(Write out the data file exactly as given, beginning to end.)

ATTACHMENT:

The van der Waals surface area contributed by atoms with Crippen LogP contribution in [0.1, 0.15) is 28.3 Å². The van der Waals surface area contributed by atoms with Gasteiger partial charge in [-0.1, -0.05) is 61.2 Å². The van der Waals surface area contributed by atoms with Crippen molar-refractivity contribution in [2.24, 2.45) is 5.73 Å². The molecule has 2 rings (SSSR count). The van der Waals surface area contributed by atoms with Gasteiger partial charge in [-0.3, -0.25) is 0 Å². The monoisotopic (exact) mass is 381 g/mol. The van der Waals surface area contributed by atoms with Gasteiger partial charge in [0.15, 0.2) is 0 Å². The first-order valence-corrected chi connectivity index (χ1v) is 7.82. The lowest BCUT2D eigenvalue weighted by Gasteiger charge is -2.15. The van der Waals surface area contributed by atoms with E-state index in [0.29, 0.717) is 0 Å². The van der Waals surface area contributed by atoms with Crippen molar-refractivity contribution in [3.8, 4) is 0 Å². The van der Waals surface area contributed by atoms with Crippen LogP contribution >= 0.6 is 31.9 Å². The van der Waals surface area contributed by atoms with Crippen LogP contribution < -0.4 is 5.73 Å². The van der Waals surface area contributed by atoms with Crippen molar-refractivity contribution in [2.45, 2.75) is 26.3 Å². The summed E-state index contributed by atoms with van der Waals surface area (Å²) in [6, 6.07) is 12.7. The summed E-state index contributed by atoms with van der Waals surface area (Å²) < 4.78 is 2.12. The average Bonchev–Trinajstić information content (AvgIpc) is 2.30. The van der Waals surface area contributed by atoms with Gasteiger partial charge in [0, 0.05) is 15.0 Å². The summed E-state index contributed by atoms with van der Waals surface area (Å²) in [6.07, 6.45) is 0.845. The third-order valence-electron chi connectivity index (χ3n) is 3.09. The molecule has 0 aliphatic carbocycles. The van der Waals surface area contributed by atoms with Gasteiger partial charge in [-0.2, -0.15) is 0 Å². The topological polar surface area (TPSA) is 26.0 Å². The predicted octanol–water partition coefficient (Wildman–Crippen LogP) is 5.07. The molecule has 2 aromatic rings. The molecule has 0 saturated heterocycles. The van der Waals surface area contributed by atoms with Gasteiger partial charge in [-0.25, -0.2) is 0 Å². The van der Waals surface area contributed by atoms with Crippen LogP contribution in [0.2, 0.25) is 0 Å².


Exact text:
The van der Waals surface area contributed by atoms with Crippen LogP contribution in [0.1, 0.15) is 28.3 Å². The van der Waals surface area contributed by atoms with Gasteiger partial charge in [-0.1, -0.05) is 61.2 Å². The van der Waals surface area contributed by atoms with Crippen molar-refractivity contribution in [2.24, 2.45) is 5.73 Å². The molecule has 2 rings (SSSR count). The van der Waals surface area contributed by atoms with Gasteiger partial charge in [-0.3, -0.25) is 0 Å². The monoisotopic (exact) mass is 381 g/mol. The van der Waals surface area contributed by atoms with Gasteiger partial charge in [0.15, 0.2) is 0 Å². The first-order valence-corrected chi connectivity index (χ1v) is 7.82. The lowest BCUT2D eigenvalue weighted by Gasteiger charge is -2.15. The van der Waals surface area contributed by atoms with E-state index in [0.29, 0.717) is 0 Å². The van der Waals surface area contributed by atoms with Crippen molar-refractivity contribution in [3.8, 4) is 0 Å². The van der Waals surface area contributed by atoms with Crippen LogP contribution >= 0.6 is 31.9 Å². The van der Waals surface area contributed by atoms with Crippen LogP contribution < -0.4 is 5.73 Å². The van der Waals surface area contributed by atoms with Crippen molar-refractivity contribution in [2.45, 2.75) is 26.3 Å². The summed E-state index contributed by atoms with van der Waals surface area (Å²) in [6, 6.07) is 12.7. The summed E-state index contributed by atoms with van der Waals surface area (Å²) < 4.78 is 2.12. The average Bonchev–Trinajstić information content (AvgIpc) is 2.30. The van der Waals surface area contributed by atoms with Gasteiger partial charge in [0, 0.05) is 15.0 Å². The summed E-state index contributed by atoms with van der Waals surface area (Å²) in [6.07, 6.45) is 0.845. The third-order valence-electron chi connectivity index (χ3n) is 3.09. The molecule has 0 aliphatic carbocycles. The van der Waals surface area contributed by atoms with Gasteiger partial charge in [-0.2, -0.15) is 0 Å². The topological polar surface area (TPSA) is 26.0 Å². The predicted octanol–water partition coefficient (Wildman–Crippen LogP) is 5.07. The molecule has 2 aromatic rings. The molecule has 0 saturated heterocycles. The van der Waals surface area contributed by atoms with Gasteiger partial charge in [-0.25, -0.2) is 0 Å². The van der Waals surface area contributed by atoms with Crippen LogP contribution in [0.2, 0.25) is 0 Å².